This article is free to access.
This study investigated the representation of surface winds in complex terrain during the passage of Typhoon Sondga (2004) in downscaling simulations with the horizontal grid spacing of 200 m. The mountainous areas in Hokkaido where forest damages occurred in the typhoon event were chosen for the present analysis. The 200 m grid simulations were compared with the simulations with the grid spacing of 1 km. The 200 m grid simulations clearly indicated more enhanced and more frequent extremes both in the stronger and weaker ranges of surface winds than the 1 km grid case. Both in the 200 m grid and 1 km grid cases, the mean and maximum winds in the analysis areas during the simulated time period increase with the increase in the terrain slope angle, but in the 200 m grid case, the relationships of the mean and maximum winds against the terrain slope angle includes wide scatter. In this way, the response of the wind representations to the grid spacing appears differently between the 200 m and 1 km grid cases. A parameter characterized subgrid-scale orography was used to quantify the influences of the terrain complexity on surface winds, demonstrating that the area-maxima and spatial variance of surface winds are more enhanced with the increase in the subgrid-scale orography in the higher-resolution case. It is suggested that the high-resolution simulations at the 200 m grid highlight the fluctuating nature of surface winds in complex terrain, because of the better representation of the model terrain at 200 m. Benefits of the representation of surface winds in simulations at the resolution on the order of 100 m are due to the better representation of complex terrain, which enables to quantitatively assess the impacts of strong winds on forest and natural vegetation in complex terrain. [Figure not available: see fulltext.].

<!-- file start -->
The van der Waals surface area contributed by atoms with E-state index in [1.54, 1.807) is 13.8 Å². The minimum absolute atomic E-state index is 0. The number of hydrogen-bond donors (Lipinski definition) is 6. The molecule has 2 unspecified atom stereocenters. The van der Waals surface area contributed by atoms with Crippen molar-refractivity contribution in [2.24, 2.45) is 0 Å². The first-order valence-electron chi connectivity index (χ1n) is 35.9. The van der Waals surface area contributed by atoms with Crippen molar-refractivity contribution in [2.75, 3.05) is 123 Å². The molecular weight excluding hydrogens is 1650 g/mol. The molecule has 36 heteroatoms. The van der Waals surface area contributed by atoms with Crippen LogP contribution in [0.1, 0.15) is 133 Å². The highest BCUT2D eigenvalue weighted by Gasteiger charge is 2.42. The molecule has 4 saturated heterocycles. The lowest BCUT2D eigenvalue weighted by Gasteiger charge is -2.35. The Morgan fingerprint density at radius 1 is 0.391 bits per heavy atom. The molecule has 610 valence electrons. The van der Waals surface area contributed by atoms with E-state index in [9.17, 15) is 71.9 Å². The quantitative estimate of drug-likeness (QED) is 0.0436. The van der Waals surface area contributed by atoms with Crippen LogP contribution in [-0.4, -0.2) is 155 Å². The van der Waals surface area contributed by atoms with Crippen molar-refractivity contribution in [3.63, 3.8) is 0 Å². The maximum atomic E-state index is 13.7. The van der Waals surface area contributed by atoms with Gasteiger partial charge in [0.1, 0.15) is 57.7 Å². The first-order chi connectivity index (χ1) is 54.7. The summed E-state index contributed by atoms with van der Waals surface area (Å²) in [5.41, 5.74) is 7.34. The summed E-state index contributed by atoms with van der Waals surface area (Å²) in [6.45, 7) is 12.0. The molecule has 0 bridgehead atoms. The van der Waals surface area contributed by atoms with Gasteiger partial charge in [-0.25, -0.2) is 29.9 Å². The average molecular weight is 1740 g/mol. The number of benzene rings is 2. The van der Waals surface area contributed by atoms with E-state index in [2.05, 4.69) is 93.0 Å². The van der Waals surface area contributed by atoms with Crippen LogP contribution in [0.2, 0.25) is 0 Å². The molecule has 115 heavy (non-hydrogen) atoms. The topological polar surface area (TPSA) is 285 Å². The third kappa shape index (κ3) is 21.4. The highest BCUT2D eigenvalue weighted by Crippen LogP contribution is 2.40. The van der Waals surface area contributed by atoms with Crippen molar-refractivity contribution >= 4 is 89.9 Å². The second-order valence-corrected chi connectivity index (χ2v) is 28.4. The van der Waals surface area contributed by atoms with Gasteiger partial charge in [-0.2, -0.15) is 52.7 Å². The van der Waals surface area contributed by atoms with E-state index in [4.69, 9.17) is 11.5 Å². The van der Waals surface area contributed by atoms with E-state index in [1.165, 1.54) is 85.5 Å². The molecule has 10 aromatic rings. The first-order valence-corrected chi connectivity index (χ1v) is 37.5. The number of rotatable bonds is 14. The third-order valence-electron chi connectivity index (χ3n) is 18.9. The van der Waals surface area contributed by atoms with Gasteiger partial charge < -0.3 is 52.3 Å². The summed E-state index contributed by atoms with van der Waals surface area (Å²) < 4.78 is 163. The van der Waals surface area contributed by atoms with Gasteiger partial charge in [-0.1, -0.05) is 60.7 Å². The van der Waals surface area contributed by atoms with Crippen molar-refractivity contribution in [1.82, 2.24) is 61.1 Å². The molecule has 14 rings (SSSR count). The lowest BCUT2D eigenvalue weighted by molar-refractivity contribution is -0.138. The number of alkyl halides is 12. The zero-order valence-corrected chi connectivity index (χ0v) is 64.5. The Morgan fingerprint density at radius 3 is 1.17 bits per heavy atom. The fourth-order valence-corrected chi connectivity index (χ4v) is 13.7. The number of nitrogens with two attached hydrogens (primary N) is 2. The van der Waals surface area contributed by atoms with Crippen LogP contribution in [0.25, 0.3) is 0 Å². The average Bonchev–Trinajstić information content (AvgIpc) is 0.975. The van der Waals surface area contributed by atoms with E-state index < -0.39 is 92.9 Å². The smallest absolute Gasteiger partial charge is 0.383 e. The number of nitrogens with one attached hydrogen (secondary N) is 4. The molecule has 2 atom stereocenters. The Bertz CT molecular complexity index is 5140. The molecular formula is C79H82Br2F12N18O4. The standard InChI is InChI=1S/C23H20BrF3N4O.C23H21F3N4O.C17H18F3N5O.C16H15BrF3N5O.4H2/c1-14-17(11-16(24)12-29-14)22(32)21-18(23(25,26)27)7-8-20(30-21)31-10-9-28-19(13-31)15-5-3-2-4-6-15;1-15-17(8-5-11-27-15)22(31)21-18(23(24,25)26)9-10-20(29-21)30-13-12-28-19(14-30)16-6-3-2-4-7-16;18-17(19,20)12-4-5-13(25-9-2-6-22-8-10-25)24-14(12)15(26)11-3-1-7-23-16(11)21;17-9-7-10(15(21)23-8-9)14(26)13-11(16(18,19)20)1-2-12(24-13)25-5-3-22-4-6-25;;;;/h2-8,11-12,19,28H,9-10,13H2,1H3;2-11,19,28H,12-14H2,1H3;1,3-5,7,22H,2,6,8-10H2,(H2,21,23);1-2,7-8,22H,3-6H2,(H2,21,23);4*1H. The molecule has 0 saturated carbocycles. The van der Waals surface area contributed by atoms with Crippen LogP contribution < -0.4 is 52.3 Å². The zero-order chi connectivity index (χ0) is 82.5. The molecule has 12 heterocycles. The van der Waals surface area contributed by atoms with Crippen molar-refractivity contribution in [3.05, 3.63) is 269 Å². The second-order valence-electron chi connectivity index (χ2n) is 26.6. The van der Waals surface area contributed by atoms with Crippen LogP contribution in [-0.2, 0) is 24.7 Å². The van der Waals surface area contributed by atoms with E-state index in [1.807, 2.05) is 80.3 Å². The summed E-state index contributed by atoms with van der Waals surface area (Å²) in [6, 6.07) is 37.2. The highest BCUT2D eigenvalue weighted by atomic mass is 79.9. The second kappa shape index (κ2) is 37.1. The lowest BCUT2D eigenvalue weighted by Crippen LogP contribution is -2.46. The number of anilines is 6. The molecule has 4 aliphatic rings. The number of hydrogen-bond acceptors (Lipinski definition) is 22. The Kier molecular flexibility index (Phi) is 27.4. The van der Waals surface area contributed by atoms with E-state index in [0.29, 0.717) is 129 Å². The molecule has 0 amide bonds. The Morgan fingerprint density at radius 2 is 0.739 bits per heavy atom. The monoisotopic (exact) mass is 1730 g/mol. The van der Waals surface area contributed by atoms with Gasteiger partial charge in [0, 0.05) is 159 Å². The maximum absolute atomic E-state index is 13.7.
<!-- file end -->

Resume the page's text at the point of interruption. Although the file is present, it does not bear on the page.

Takemi, T., & Ito, R. (2020). Benefits of high-resolution downscaling experiments for assessing strong wind hazard at local scales in complex terrain: a case study of Typhoon Songda (2004). Progress in Earth and Planetary Science, 7(1). https://doi.org/10.1186/s40645-019-0317-7